Kimber Lanning stands at just 5 feet 1 inch. But in the Arizona economic landscape where she acts as a fierce advocate for local economies, she is a giant.
In 2003, Lanning started Local First Arizona. She was the only employee, and didn’t take any salary. Now, with 3,200 members, it is the largest coalition of local businesses in the country. The coalition’s staff of 24 manages programs ranging from an annual local business fall festival to the state’s first directory of locally grown food to a program in Spanish for micro-entrepreneurs.
“I saw how unfair the competition is for local businesses.”
Lanning is widely recognized for her work. Even though she finds traditional economic development planners to be frequent adversaries, in 2014 the International Economic Development Council awarded her a Citizen Leader of the Year Award. She considers that a turning point in planners’ recognition of the value of local businesses. Arizona Business Magazine named her one of the 50 most influential women in Arizona, and the American Planning Association named her Distinguished Citizen Planner for her work on the reuse of old buildings.
In November, at a conference of the nonprofit Business Alliance for Local Living Economies, for which Lanning is an incoming co-chair, Lanning told me of the sources of her passion for local business.
Fran Korten: Kimber, what propelled you to start Local First Arizona?
Kimber Lanning: I was angry. I wanted to expose the horrible subsidies being given to big corporate chains. I own a record store that I started when I was 19. And I saw how unfair the competition is for local businesses. For example, in Glendale, Cabela’s got a $68 million subsidy. Bass Pro got $32 million. And I began to see the fallout. You’d read that Bass Pro is to create 160 jobs. Yet, I’m going over to Lorada’s Army Surplus and they’re closing. They say the city just took the income tax, the property tax, the sales tax that they’ve been paying for the 30 years and incentivized the competition to put them out of business. So I wanted to level the playing field for locally owned businesses.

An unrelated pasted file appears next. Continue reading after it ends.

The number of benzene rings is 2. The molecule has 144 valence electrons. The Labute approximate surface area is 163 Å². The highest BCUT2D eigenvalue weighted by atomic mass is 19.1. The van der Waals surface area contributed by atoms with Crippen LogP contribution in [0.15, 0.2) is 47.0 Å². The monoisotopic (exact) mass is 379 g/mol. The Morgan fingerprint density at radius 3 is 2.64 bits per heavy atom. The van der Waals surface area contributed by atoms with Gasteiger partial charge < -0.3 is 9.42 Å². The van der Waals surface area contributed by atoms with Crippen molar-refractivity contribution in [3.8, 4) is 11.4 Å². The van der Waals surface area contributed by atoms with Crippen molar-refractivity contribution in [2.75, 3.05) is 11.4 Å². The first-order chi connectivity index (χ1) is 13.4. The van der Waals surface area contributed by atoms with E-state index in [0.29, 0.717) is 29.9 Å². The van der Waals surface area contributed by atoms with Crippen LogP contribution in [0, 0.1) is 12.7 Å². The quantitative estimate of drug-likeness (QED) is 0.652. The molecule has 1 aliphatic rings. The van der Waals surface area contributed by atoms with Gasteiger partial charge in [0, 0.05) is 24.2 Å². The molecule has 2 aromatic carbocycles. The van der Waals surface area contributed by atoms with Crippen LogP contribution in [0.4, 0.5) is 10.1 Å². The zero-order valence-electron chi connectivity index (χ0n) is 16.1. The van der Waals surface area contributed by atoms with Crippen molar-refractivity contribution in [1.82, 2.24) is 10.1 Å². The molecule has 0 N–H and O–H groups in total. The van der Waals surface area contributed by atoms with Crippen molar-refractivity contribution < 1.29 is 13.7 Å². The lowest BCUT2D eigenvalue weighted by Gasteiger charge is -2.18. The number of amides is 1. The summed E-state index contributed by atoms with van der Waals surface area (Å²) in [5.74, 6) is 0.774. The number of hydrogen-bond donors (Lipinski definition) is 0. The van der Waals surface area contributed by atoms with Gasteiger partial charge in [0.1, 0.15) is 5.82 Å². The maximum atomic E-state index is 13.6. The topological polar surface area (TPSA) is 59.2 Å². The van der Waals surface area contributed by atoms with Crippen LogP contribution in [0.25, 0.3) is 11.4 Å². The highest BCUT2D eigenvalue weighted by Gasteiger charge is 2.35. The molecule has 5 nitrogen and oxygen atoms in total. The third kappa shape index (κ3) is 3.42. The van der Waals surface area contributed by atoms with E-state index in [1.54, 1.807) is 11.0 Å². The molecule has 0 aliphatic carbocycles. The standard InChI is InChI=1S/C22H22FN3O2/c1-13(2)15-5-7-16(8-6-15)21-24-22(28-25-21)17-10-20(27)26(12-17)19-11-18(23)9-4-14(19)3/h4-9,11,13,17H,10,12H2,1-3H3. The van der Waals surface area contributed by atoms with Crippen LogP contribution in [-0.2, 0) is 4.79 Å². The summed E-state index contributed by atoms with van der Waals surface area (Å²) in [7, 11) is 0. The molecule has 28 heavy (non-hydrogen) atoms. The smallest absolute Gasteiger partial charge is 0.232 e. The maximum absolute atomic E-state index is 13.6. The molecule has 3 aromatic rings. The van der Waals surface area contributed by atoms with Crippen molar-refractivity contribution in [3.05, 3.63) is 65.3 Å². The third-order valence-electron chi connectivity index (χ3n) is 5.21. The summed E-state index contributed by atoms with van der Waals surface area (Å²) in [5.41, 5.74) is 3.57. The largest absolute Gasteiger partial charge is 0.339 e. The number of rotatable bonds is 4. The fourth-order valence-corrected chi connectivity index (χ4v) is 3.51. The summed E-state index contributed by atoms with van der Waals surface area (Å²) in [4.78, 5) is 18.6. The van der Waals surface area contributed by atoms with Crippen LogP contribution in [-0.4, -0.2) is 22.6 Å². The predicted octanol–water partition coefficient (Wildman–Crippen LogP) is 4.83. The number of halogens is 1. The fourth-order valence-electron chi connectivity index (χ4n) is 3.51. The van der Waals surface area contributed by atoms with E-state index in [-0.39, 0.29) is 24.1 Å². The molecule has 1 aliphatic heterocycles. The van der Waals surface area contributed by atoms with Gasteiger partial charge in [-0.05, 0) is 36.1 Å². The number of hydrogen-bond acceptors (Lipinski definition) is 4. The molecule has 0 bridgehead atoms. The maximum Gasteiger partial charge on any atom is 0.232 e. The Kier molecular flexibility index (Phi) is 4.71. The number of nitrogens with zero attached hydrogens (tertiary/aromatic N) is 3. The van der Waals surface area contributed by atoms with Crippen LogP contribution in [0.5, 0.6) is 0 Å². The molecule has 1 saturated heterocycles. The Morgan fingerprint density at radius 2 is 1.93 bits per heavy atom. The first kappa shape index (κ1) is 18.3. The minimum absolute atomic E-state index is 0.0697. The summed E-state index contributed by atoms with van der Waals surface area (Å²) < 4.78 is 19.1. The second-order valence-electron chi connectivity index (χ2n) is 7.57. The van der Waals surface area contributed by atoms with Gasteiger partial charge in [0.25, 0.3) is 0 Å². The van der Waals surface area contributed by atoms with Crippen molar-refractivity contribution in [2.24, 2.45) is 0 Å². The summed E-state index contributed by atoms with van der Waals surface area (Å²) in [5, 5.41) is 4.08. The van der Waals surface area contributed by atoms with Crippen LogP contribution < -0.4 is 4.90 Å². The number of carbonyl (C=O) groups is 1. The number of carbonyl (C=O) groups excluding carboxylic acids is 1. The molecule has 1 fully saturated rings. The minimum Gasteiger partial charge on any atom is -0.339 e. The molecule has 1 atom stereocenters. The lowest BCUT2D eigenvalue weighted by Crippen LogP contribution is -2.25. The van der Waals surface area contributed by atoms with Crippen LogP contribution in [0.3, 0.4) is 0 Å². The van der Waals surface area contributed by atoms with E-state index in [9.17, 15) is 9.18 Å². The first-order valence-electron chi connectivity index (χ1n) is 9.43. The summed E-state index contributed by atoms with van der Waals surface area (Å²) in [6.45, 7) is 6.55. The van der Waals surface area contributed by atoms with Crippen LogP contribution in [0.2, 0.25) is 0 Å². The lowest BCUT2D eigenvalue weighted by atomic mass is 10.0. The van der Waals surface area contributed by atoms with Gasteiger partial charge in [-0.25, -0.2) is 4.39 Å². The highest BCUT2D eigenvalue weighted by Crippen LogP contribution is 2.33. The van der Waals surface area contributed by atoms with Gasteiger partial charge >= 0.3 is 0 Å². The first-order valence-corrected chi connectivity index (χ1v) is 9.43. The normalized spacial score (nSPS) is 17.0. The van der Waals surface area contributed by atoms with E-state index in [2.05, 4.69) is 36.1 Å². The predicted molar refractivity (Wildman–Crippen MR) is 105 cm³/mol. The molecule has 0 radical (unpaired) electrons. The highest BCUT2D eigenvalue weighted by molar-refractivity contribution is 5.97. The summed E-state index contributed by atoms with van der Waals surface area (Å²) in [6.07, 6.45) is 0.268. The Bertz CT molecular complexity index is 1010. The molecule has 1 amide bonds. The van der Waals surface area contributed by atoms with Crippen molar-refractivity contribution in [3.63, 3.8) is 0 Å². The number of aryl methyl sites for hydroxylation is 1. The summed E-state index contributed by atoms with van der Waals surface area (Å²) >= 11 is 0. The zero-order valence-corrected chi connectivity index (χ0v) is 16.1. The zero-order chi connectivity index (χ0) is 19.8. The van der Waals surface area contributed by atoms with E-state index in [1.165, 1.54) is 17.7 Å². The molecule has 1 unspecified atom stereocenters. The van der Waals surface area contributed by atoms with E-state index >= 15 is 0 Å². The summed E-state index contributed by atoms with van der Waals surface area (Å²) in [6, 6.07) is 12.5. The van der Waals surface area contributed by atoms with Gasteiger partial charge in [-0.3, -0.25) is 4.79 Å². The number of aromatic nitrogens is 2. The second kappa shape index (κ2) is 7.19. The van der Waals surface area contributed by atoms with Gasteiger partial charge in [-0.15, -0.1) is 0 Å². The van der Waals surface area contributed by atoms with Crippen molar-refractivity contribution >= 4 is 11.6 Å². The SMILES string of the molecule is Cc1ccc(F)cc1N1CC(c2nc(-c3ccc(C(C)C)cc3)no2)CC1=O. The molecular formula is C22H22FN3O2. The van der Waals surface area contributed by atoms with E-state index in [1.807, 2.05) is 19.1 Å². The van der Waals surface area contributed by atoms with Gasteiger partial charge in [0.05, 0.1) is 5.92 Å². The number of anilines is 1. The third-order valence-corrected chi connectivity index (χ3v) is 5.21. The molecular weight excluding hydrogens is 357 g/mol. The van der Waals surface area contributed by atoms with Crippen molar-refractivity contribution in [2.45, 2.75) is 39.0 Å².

I also wanted to strengthen people’s connection to place. In Arizona, a lot of people have moved here from Chicago. They are always talking about how great Chicago is. So I asked people why they love Chicago. They would say, “In my old neighborhood, I knew all the store owners.” One guy said, “I had the same barber for 40 years, and I come out here to Phoenix and all you guys have is Supercuts.” And I said, “This is so unfair. You give me 20 minutes and I’ll find you 20 barbers.” And he said “Really? Where?”
So I realized I’ve got to introduce these people to my world and the rich culture we have amongst the locally owned businesses. In Phoenix I put together a fall festival where I had all these businesses in one place. We are so geographically spread out that you never see them in one place. Put them all together and people started to go, “Wow. There is some cool stuff going on right here.”